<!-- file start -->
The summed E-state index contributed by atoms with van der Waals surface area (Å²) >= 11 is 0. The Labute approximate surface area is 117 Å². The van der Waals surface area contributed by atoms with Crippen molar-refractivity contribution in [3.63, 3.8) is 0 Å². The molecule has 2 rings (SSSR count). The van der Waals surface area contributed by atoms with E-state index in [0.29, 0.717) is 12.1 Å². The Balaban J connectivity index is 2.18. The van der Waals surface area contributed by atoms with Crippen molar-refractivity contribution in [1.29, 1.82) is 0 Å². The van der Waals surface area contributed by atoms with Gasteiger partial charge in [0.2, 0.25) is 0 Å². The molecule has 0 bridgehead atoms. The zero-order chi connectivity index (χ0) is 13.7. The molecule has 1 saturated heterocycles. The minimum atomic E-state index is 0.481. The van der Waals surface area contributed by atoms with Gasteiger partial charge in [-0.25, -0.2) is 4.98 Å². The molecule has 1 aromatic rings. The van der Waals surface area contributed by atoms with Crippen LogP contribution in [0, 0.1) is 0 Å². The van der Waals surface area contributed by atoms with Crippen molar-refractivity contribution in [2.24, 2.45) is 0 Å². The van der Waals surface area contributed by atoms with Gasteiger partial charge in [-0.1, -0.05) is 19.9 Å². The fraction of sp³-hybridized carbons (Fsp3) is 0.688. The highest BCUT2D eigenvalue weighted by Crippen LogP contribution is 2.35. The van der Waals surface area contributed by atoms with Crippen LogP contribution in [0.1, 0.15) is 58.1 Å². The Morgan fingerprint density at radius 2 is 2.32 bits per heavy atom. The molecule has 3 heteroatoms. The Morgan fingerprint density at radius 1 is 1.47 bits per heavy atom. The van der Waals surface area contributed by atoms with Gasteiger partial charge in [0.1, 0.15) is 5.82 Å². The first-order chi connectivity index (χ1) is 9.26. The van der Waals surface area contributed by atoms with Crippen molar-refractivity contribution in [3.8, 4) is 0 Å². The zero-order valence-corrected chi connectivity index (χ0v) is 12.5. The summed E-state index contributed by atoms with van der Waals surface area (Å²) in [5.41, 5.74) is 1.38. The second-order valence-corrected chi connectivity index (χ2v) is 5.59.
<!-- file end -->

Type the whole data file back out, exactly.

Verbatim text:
The summed E-state index contributed by atoms with van der Waals surface area (Å²) >= 11 is 0. The Labute approximate surface area is 117 Å². The van der Waals surface area contributed by atoms with Crippen molar-refractivity contribution in [3.63, 3.8) is 0 Å². The molecule has 2 rings (SSSR count). The van der Waals surface area contributed by atoms with E-state index in [0.29, 0.717) is 12.1 Å². The Balaban J connectivity index is 2.18. The van der Waals surface area contributed by atoms with Crippen molar-refractivity contribution in [1.29, 1.82) is 0 Å². The van der Waals surface area contributed by atoms with Gasteiger partial charge in [0.2, 0.25) is 0 Å². The molecule has 0 bridgehead atoms. The zero-order chi connectivity index (χ0) is 13.7. The molecule has 1 saturated heterocycles. The minimum atomic E-state index is 0.481. The van der Waals surface area contributed by atoms with Gasteiger partial charge in [-0.25, -0.2) is 4.98 Å². The molecule has 1 aromatic rings. The van der Waals surface area contributed by atoms with Crippen LogP contribution in [0, 0.1) is 0 Å². The van der Waals surface area contributed by atoms with Crippen molar-refractivity contribution in [2.24, 2.45) is 0 Å². The van der Waals surface area contributed by atoms with Gasteiger partial charge in [-0.1, -0.05) is 19.9 Å². The fraction of sp³-hybridized carbons (Fsp3) is 0.688. The highest BCUT2D eigenvalue weighted by Crippen LogP contribution is 2.35. The van der Waals surface area contributed by atoms with Crippen LogP contribution in [0.1, 0.15) is 58.1 Å². The Morgan fingerprint density at radius 2 is 2.32 bits per heavy atom. The molecule has 3 heteroatoms. The Morgan fingerprint density at radius 1 is 1.47 bits per heavy atom. The van der Waals surface area contributed by atoms with Gasteiger partial charge in [0.1, 0.15) is 5.82 Å². The first-order chi connectivity index (χ1) is 9.26. The van der Waals surface area contributed by atoms with Crippen molar-refractivity contribution in [3.8, 4) is 0 Å². The zero-order valence-corrected chi connectivity index (χ0v) is 12.5. The summed E-state index contributed by atoms with van der Waals surface area (Å²) in [5.41, 5.74) is 1.38. The second-order valence-corrected chi connectivity index (χ2v) is 5.59.